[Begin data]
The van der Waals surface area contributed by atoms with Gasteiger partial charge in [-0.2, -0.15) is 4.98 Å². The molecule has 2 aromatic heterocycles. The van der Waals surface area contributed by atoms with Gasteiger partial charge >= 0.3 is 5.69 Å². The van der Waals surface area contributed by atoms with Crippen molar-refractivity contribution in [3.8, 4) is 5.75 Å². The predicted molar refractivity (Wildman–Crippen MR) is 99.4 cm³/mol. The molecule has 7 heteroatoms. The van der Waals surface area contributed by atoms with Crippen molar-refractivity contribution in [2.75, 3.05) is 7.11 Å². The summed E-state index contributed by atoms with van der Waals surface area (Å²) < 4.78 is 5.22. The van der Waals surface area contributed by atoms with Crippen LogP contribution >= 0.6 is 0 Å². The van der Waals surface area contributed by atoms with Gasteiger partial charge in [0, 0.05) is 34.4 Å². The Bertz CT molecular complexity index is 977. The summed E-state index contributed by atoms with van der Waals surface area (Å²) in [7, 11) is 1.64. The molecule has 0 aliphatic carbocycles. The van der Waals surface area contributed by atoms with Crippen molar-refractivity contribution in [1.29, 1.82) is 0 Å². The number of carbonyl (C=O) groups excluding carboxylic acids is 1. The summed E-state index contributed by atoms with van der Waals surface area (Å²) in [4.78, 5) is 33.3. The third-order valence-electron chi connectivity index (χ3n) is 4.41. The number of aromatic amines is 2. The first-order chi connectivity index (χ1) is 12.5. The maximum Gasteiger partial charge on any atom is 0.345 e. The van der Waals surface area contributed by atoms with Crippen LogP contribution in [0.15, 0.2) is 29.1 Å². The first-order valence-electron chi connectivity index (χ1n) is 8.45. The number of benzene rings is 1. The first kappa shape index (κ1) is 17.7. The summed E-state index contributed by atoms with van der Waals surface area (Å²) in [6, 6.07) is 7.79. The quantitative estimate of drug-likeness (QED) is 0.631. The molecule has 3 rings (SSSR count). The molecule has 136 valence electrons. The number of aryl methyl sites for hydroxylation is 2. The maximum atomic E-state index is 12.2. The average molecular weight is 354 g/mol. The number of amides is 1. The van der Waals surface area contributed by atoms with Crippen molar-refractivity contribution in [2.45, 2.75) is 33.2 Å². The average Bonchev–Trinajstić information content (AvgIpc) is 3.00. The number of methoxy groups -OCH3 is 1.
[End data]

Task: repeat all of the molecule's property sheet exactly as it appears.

The van der Waals surface area contributed by atoms with Gasteiger partial charge in [-0.2, -0.15) is 4.98 Å². The molecule has 2 aromatic heterocycles. The van der Waals surface area contributed by atoms with Gasteiger partial charge >= 0.3 is 5.69 Å². The van der Waals surface area contributed by atoms with Crippen molar-refractivity contribution in [3.8, 4) is 5.75 Å². The predicted molar refractivity (Wildman–Crippen MR) is 99.4 cm³/mol. The molecule has 7 heteroatoms. The van der Waals surface area contributed by atoms with Crippen molar-refractivity contribution in [2.75, 3.05) is 7.11 Å². The summed E-state index contributed by atoms with van der Waals surface area (Å²) < 4.78 is 5.22. The van der Waals surface area contributed by atoms with Crippen LogP contribution >= 0.6 is 0 Å². The van der Waals surface area contributed by atoms with Gasteiger partial charge in [0, 0.05) is 34.4 Å². The Bertz CT molecular complexity index is 977. The summed E-state index contributed by atoms with van der Waals surface area (Å²) in [7, 11) is 1.64. The molecule has 0 aliphatic carbocycles. The van der Waals surface area contributed by atoms with Crippen molar-refractivity contribution in [1.29, 1.82) is 0 Å². The number of carbonyl (C=O) groups excluding carboxylic acids is 1. The summed E-state index contributed by atoms with van der Waals surface area (Å²) in [4.78, 5) is 33.3. The third-order valence-electron chi connectivity index (χ3n) is 4.41. The number of aromatic amines is 2. The first-order chi connectivity index (χ1) is 12.5. The maximum Gasteiger partial charge on any atom is 0.345 e. The van der Waals surface area contributed by atoms with Crippen LogP contribution in [0.15, 0.2) is 29.1 Å². The first-order valence-electron chi connectivity index (χ1n) is 8.45. The number of benzene rings is 1. The first kappa shape index (κ1) is 17.7. The summed E-state index contributed by atoms with van der Waals surface area (Å²) in [6, 6.07) is 7.79. The quantitative estimate of drug-likeness (QED) is 0.631. The molecule has 3 rings (SSSR count). The molecule has 136 valence electrons. The number of aryl methyl sites for hydroxylation is 2. The maximum atomic E-state index is 12.2. The average molecular weight is 354 g/mol. The number of amides is 1. The van der Waals surface area contributed by atoms with Crippen molar-refractivity contribution in [2.45, 2.75) is 33.2 Å². The average Bonchev–Trinajstić information content (AvgIpc) is 3.00. The number of methoxy groups -OCH3 is 1.